ARC Review – The Whole Thing Together by Ann Brashares

The Whole Thing Together

Author: Ann Brashares

Publication: April 25th, 2017

Publisher: Delacorte Press

Format: e-ARC, 304 pages

Genre: Young Adult, Contemporary, Realistic Fiction

Read: April 2017

Ann BrasharesGoodreads

I received an e-ARC of this book from Random House Children’s and Delacorte Press via NetGalley in exchange for an honest review. Thank you!

Synopsis
Summer for Sasha and Ray means the sprawling old house on Long Island. Since they were children, they’ve shared almost everything—reading the same books, running down the same sandy footpaths to the beach, eating peaches from the same market, laughing around the same sun-soaked dining table. Even sleeping in the same bed, on the very same worn cotton sheets. But they’ve never met.
Sasha’s dad was once married to Ray’s mom, and together they had three daughters: Emma, the perfectionist; Mattie, the beauty; and Quinn, the favorite. But the marriage crumbled and the bitterness lingered. Now there are two new families—and neither one will give up the beach house that holds the memories, happy and sad, of summers past.
The choices we make come back to haunt us; the effect on our destinies ripples out of our control…or does it? This summer, the lives of Sasha, Ray, and their siblings intersect in ways none of them ever dreamed, in a novel about family relationships, keeping secrets, and most of all, love.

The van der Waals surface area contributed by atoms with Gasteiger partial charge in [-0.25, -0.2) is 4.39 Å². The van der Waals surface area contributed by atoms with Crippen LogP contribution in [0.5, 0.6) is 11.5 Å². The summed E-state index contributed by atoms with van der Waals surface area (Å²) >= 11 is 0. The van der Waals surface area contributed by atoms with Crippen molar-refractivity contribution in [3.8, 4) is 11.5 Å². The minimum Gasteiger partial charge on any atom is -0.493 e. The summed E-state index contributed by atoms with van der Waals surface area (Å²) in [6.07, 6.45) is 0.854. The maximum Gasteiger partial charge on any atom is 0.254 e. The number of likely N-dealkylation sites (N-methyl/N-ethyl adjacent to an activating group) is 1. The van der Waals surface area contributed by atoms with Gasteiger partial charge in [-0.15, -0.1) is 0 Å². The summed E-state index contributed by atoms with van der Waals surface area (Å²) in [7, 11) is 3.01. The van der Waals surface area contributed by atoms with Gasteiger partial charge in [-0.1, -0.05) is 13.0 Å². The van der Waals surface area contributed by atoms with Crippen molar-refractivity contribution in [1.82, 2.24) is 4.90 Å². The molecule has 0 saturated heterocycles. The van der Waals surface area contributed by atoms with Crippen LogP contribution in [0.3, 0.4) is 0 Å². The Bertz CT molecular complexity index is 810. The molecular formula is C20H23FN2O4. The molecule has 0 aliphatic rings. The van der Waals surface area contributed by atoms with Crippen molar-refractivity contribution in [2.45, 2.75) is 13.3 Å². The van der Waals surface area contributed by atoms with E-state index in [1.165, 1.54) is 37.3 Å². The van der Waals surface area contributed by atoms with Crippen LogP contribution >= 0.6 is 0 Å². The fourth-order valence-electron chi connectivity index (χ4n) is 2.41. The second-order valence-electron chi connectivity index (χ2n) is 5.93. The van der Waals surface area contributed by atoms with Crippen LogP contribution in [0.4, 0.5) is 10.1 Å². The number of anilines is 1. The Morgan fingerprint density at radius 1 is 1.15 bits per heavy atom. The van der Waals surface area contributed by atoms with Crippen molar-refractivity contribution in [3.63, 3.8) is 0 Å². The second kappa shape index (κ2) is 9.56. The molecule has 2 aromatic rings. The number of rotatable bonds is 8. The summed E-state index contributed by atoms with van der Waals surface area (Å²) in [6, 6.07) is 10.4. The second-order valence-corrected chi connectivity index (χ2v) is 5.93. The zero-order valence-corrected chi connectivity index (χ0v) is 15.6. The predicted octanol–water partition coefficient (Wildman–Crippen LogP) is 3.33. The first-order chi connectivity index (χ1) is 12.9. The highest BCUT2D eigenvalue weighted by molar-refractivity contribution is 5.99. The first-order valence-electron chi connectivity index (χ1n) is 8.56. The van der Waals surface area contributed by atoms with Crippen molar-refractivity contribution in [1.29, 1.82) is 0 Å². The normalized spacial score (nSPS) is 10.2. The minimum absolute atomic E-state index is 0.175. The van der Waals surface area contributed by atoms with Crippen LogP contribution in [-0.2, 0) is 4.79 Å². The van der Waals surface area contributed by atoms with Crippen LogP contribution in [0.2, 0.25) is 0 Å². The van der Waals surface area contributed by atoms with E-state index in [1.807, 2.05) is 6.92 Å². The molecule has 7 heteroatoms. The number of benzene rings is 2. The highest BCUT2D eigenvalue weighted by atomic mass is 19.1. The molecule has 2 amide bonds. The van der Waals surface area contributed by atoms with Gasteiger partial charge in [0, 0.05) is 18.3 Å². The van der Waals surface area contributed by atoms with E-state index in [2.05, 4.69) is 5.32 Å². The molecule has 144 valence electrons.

Critically

Plot – 1.5 out of 5 stars
So much disappointment guys. This book doesn’t really have a linear plot, it’s all about the drama of the family that we’re reading about, that’s it. It was slow, boring and didn’t feel like a YA book at all since two thirds of the main characters were adults. There’s girl hate, an unnecessary and kind of gross romance as well as racism and sexism. Just a mess.

Writing Style – 2 out of 5 stars
The narrative style of this book was really jarring and confusing. It’s third person omniscient with multiple point of views but no real distinction between any of the voices. It was unnecessarily flowery and it dragged. It was hard to keep every character straight and the narrative was almost impersonal, I couldn’t connect to any of the protagonists.

Characters – 2 out of 5 stars
This is the first time that I’ve ever been in a complete blank in this section when writing down my thoughts after reading. There’s no life to any of these characters and no characteristics that stands them out in my mind as complex and multidimensional individuals.
The synopsis mentions two protagonists, Ray and Sasha, but there are actually three more protagonists, their siblings: Emma, Quinn and Matty. All of them are just bland characters. They are almost cardboard cutouts and stereotypical personalities. None of them feel like real people. In fact, I can’t really say anything beyond this about them. I sat for half an hour trying to come up with specific things about their personalities that set them apart from each other but there was nothing there. It didn’t help make the book any more entertaining specially since characters are a huge part of what makes books for me.

Emotionally

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